On 5 April workers employed by operator Tepco discovered a leak in one of seven Fukushima Daiichi underground reservoirs that store contaminated water. Quality tests of water between the outer bentonite layer and inner shielding sheet detected radioactive contamination concentrations in the millions of Bq/cm3. It is assumed that the water has leaked into the soil, not the ocean, since there is no drainage ditch near the reservoir.
On 6 April the amount of water lost from reservoir 2 was estimated to be 120 cubic metres. The water had a gamma concentration of 1.5 Bq/cm3 and beta concentration of 5900 Bq/cm3. Samples taken of the water in reservoir 2 showed beta radioactive concentration ranging from 3.3×10^-2 Bq/cm3 to 6.9×10^3 Bq/cm3.
Although no decline in water levels in two nearby underground reservoirs, 1 and 3, has been detected, Tepco suspects that what it calls a ‘small’ amount of water has leaked between their internal shielding sheets and the outer bentonite layer. Reservoirs 1, 2 and 3 contain seawater concentrated in the current circulating water treatment process, and have capacities of 13 000, 14 000 and 11 000 cubic metres. As of 7 April, before much pumping began, reservoir 1 was one-third full, 2 was two-thirds full and 3 was almost completely full. Of the four other underground reservoirs, two (5 and 7) are empty, 6 contained concentrated seawater amounting to less than 10% of its 10 000 cubic metre capacity, and 4 contains low radioactivity floodwater from units 5 and 6.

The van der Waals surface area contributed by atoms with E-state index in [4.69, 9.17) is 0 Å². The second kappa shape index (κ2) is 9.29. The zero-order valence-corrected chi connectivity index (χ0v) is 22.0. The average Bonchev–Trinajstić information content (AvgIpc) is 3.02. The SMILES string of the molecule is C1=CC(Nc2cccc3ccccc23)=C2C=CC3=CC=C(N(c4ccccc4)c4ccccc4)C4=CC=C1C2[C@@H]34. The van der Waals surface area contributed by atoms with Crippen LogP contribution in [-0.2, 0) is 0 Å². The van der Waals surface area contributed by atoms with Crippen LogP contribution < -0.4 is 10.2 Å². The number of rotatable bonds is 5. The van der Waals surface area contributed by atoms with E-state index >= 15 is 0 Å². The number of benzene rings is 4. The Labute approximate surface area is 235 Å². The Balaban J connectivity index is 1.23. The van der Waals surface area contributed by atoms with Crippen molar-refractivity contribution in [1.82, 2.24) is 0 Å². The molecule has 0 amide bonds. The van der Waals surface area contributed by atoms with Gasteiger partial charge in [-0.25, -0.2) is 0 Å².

Initially, Tepco workers planned to pump the greater part of the water into reservoir 1, and the balance into reservoir 6. That plan was altered once leaks were suspected at reservoir 1. As of 10 April, reservoir 2 water had declined to about 20% capacity after pumping out to reservoir 1 and 6. The level of reservoir 1 increased to about 55% capacity until 8 April, and since then has remained constant. Water in reservoir 6 has increased to about 50% capacity. A plan for transferring a relatively small amount of water from reservoir 3 (containing 10 400 cubic metres, about 95% full) to reservoir 6 stalled when a leak was discovered in a transfer hose on 11 April.
The short-term plan is to maintain water levels in underground reservoirs at about 80%, which is the height of the reservoir leakage detection hole in the upper part of the reservoir. This is assumed to be the leakage location. Also, plans to install a further 120 000 cubic metres of water tank storage during the April – September 2013 period will be expedited. A new comprehensive treatment system to remove many radionuclides from the water (the ALPS system) is currently under hot testing.
New data sampling procedures to collect samples twice a day at drain holes and leakage detection holes have begun; on 8 April Tepco said that ‘the water level, etc., of the concerned reservoir will continue to be intensively monitored.’ Results of beta radioactivity measurements from samples taken on April 10 showed no significant changes from April 9.
The soil, gravel and the sheet around the leakage detection hole of reservoir 2 has been removed for visual inspection. Temporary pumps were installed on 10 April to move leaked water back into the underground reservoir.
Tepco is also planning to bore sampling holes in the ground around the underground reservoirs and toward the sea to collect groundwater to asses the extent of the soil radiation plume.
Spare capacity remains in underground reservoirs 5 and 7 (about 14 000 cubic metres), and in above-ground tanks (22 000 cubic metres) as of 9 April.